In ’77 I moved back to Madison, Wisconsin and began writing for Isthmus, the alternative weekly. I introduced myself to publisher and editor Vince O’Hern, who had been training with Jim Henry at Choi’s Karate on West Washington in the Fess Hotel, which also housed Rod’s Place, Madison’s premier gay club. I got as far as high red when Choi’s closed its doors and Jim left for sunnier climes.

I worked out sporadically with Vince, Bob Dodd, and Al Reichenberger at the University Natatorium. Then I broke my hip. I’d designed and built my own house, and one of my clever innovations was to put a trap door in the floor of the bedroom closet. One opened the door and there was a little ladder going into the basement. One night under the influence of alcohol and cocaine, I stepped into the closet intending to grab a jacket, forgetting that I had left it open to impress my date. I fell through the opening and broke my hip. My date was duly impressed.

My comics were selling and everybody wanted me. I was hot for fifteen minutes, but I didn’t know what I had, or how to keep it. My writing lacked discipline. I would snort coke to write. I tricked myself into thinking this made writing easier, but it didn’t. It just robbed me of judgment.

The hip injury put me on my back for six weeks. When I once again began to walk I realized I was seriously out of shape, so I turned again to martial arts, although I had very little ability and was now hampered by a gimp leg. I have a titanium brace screwed into my right femur, and a metal ball in the hip socket. My calves have always resembled boneless chicken wings. I wouldn’t be caught dead in shorts. My stretching had improved, however. I began training with John Fehling and his kali/escrima boys in the basement of the Vilas Neighborhood Community Center. John is extremely knowledgeable about Filipino martial arts. We trained with sticks and lock-flow. Unfortunately, after a year, John decided Thai boxing was the way to go and he stopped teaching everything but how to hit and kick.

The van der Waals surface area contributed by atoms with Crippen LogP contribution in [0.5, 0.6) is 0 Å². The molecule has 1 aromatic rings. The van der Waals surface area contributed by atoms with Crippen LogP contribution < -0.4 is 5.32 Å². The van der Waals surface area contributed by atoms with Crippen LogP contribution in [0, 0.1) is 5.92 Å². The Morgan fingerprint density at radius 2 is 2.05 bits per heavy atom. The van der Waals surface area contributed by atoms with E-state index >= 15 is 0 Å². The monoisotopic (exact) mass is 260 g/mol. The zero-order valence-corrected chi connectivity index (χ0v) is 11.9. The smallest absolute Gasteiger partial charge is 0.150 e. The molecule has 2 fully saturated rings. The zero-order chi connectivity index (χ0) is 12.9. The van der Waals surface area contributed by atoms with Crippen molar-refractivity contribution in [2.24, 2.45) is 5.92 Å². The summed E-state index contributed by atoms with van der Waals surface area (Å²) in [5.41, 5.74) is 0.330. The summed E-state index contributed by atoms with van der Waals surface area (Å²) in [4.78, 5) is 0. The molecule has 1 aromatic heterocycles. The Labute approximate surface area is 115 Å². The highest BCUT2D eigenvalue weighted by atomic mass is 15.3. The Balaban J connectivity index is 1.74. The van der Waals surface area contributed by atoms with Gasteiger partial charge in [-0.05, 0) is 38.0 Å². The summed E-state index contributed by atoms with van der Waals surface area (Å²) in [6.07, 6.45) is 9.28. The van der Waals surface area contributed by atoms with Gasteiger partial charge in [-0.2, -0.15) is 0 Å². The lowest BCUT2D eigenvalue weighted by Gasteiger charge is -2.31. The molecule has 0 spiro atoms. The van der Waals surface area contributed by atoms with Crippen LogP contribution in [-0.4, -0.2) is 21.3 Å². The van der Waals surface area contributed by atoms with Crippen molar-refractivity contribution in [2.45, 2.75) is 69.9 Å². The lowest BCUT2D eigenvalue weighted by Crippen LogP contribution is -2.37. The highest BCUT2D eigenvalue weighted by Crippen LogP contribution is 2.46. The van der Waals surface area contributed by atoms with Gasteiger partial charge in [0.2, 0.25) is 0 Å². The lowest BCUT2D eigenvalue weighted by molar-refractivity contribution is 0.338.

I had married. As my career nosedived, Madeline’s health began to deteriorate. Nasal infections lasted for months. One snowy winter night she had an accident on the Beltline and damaged her neck. She suffered from fibromyalgia, a form of arthritis. One day she said, “I can’t take another winter here. I’ll die.” Okay, I said. We took a massive road trip throughout the southwest, and settled on Fort Collins as the most suitable. My sister Jill and brother-in-law Dennis live here. Dennis and Lee Casuto urged me to spend more time at Karate West.

Things were bad at home. Madeline was in constant pain, which sent her to every pain specialist on the front range. There were other problems. She was fired from her job for failing to show up and lost her health insurance. She suffered from depression. I suffered from depression. Once, back in Madison, I came very close to killing myself. And again, after we moved to Fort Collins, I fell into the Marianas Trench. (William Styron’s Darkness Visible was a hopeful guide map to these dark times.)

Karate was the only regular feature in my life. I looked forward to it every day because when I was on the floor, I was not aware of my home situation. I’ve discussed this with other students and we agree that one of karate’s benefits is that it requires such attention as to preclude dwelling on your troubles. Although I’d been granted a black belt by Joe Demusz, one of my original instructors, the performance gap between me and the standard Karate West black belt was instantly apparent.